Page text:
20 years ago, when we quit smoking, we bought a giant projection TV as our gift to ourselves for the money we would save not smoking.
That particular TV was the top of its line at the time but the end of that line, with other formats on the horizon. But it was a known entity in a wilderness of options, none of which had any track record. My husband, the couch team tech guy, wasn’t convinced “plasma” was the way to go, and it turns out he was right. Projection TVs were supposed to be problematic and “delicate,” but we moved that baby 3 times and it lasted until 2021.
In the interim, we always thought we’d have to replace it, so we watched as family and friends went through any number of flatscreen TVs, large and small, and saw the difference in picture, color, clarity and so on. By the time the Toshiba dinosaur finally failed, the couch team tech guy knew what he wanted as a replacement — but wouldn’t you know it: supply chain interruptions!
So he got his second choice, a smaller version of the brand. Not too much smaller. It’s still 70″ or something, but bigger is better of course.
The picture is light years better than our dying dinosaur’s had been, and so we’ve taken to watching some rather random things. We don’t watch anything but ROKU and YouTube and the morning weather, but some of the YouTube offerings are amazing.
One day we watched some “8G” nature click bait, even though there’s nothing close to “8G” programming, really. But it was awesome visually.
My husband likes the aircraft videos, including POV pilots stuff, as well as trains and historic locomotives. We’ve followed a few of the guys who ride historic routes, too. So, since YouTube is “intuitive” — which is a nice way of saying they know everything about our viewing habits — we ended up with these POV train cab videos, in amazing terrain, like northern Norway, and St. Moritz to Tirano (my favorite.)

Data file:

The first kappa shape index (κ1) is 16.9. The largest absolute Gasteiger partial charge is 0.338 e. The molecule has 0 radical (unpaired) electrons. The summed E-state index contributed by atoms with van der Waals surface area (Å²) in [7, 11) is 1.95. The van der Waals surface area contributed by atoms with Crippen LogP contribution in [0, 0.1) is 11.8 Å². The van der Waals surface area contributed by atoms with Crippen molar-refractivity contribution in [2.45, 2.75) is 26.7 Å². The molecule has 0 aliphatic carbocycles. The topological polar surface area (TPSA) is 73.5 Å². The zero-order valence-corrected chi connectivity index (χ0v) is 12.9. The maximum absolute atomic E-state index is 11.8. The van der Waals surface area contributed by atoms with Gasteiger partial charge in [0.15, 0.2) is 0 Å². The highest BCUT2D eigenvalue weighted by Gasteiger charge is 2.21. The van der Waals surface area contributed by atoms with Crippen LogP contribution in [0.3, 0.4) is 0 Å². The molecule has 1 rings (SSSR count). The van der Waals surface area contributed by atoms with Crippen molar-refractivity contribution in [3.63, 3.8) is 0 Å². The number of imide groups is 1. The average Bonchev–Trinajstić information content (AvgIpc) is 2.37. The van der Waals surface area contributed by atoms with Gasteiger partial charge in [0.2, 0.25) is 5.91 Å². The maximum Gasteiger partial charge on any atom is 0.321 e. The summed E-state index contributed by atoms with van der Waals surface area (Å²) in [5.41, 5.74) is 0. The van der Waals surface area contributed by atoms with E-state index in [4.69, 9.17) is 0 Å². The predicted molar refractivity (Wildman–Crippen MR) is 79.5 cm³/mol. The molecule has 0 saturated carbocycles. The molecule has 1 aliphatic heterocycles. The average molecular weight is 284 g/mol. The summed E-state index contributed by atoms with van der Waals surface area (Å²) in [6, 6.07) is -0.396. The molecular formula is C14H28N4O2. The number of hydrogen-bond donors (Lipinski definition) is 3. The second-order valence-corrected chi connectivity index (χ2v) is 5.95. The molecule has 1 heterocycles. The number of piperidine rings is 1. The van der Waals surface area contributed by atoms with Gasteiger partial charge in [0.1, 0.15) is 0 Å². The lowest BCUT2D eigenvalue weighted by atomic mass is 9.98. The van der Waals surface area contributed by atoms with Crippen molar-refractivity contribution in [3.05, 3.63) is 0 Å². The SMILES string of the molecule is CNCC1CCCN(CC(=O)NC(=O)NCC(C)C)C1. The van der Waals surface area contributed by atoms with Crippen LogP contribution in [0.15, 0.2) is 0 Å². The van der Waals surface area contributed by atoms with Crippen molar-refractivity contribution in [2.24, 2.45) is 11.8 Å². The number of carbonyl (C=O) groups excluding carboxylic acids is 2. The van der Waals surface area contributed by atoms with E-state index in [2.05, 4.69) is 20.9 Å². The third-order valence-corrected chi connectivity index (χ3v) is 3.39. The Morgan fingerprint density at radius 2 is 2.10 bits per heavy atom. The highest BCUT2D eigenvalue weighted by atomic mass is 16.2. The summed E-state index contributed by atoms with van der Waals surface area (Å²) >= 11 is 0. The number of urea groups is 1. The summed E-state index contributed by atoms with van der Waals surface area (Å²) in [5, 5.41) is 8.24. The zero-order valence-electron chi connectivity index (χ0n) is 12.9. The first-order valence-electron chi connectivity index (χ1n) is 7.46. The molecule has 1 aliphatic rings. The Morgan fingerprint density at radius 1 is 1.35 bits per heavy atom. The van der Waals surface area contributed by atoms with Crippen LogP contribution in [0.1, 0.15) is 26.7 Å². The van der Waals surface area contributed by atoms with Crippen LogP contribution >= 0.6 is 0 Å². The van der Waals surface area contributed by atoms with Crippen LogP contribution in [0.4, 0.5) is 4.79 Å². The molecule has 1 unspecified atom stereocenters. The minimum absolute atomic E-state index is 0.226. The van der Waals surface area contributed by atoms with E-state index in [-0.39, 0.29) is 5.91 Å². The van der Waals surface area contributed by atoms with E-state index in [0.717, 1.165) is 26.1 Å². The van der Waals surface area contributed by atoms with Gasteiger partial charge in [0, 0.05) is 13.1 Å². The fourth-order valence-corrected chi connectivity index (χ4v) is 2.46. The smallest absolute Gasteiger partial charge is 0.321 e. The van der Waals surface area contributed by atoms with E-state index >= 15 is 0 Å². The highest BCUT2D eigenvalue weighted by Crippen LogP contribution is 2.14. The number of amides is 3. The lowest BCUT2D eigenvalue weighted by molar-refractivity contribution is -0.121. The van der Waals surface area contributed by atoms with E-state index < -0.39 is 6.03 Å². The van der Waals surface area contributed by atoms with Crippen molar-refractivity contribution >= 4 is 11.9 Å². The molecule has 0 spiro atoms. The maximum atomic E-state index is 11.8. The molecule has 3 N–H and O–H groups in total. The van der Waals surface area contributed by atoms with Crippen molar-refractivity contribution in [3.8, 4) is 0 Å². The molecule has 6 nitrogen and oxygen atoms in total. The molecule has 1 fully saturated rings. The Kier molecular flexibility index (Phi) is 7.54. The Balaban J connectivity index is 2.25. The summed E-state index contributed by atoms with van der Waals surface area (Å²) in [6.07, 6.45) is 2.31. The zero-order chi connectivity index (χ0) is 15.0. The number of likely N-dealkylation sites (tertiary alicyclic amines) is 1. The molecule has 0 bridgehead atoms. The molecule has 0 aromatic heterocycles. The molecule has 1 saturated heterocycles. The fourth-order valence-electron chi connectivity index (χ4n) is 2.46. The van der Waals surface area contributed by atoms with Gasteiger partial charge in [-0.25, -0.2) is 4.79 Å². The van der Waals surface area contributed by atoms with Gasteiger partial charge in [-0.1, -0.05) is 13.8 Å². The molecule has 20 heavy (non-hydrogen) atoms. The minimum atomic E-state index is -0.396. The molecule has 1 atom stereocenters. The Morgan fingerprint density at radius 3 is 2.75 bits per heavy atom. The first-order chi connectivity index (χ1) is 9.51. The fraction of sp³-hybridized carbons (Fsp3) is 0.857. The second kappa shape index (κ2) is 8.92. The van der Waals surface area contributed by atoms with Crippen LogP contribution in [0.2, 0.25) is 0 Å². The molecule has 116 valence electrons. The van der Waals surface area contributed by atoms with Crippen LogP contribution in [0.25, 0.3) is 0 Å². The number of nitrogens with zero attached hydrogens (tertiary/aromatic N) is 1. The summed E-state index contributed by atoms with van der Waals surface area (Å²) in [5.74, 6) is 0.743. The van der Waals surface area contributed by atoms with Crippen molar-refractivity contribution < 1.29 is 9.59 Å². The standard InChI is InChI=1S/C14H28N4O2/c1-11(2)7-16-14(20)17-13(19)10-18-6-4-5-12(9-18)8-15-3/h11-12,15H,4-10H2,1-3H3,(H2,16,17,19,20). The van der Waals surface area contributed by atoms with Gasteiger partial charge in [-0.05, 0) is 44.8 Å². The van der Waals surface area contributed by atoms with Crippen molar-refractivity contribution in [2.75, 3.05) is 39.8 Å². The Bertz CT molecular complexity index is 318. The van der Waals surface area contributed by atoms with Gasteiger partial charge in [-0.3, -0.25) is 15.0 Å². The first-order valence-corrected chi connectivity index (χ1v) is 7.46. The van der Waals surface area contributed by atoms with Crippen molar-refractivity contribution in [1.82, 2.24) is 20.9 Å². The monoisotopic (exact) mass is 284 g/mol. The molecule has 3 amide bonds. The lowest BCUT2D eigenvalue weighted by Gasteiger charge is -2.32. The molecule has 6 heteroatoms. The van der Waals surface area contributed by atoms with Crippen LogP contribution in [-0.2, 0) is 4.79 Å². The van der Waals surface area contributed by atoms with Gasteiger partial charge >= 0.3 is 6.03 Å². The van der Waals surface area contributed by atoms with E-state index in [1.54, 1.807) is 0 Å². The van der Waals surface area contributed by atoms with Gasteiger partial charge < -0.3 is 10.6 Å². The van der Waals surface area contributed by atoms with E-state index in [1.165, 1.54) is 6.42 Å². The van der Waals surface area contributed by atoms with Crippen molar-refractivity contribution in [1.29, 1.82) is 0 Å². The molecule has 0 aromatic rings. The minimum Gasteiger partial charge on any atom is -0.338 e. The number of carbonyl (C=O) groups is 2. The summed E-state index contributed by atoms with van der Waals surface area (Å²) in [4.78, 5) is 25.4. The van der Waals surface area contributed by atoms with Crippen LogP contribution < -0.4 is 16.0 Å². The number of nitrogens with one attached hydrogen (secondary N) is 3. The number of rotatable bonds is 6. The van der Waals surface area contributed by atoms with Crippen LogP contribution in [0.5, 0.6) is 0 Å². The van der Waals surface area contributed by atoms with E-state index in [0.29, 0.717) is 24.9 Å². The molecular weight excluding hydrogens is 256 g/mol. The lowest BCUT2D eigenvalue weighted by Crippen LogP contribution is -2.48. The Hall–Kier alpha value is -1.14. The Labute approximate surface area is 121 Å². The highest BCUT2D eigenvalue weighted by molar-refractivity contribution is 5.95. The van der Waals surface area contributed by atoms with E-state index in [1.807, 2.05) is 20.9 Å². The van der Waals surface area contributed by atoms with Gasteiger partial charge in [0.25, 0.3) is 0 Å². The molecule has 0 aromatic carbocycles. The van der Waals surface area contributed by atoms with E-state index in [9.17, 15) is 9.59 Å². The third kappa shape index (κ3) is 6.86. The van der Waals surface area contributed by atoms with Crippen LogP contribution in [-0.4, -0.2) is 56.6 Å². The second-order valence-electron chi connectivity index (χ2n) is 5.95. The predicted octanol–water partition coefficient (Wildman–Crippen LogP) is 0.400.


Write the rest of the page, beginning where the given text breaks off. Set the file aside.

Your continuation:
They are mesmerizing.
With the level of technology in the cameras and the televisions, you are there. In the cab, next to the driver. No comments. Very little noise at all. Just the whoosh of the electric train, or the steady quiet roll of the diesel.
The terrain unfolds in front of you as if the train wasn’t even there (there’s no way of knowing how many cars are behind or even what it looks like, most often.)
You keep watching because it’s so interesting, and relaxing. Even when the train is going fast, it’s relaxing. You’re watching the weather change, and sometimes you go from below the snow line, up into higher elevations and blizzardy canyons. Sometimes there are miles of tunnels. Or the train is on a narrow narrow spit above a fjord below, and you go under snow sheds that keep off avalanches.
Did I mention some of the videos are 5 and 10 HOURS long?
I could definitely use them to go to sleep by. Just set the timer for the end of the run. I routinely nod off if they’re on, no matter what the time of day. LOL
I was telling my son about them, because he’s into all things Norway and Viking, and he said, “Oh yeah. The Norwegians invented SlowTV.”
So we stumbled into something called SlowTV, and we like it. Does that mean we’re old? Of course, we are. But I think it says more about the therapeutic elements that appeal in 2022, amidst ongoing televised medical fear porn.
My son says most of the SlowTV is hours of nature. I’ll be looking for those. I usually get my nature first hand, in my big backyard in the middle of nowhere. But it’s been cold this week. Maybe I can find a few hours of the tropics to escape to.
Here’s a little intro to the genre, compliments of the Scandinavian Standard LINK
It turns out that the first train trip we “took” is the one that started the trend, and it’s a train I’ve actually taken, albeit 40 years ago. I can’t wait to watch the one about the squirrels, and the sheep, but will probably skip the one on firewood — though it has a million views.
The couch crew likes to “fly” too, and there’s a company called AmericanAir that flies Pilatus planes all over as charters, and we “took” one to the Turks and Caicos earlier this week.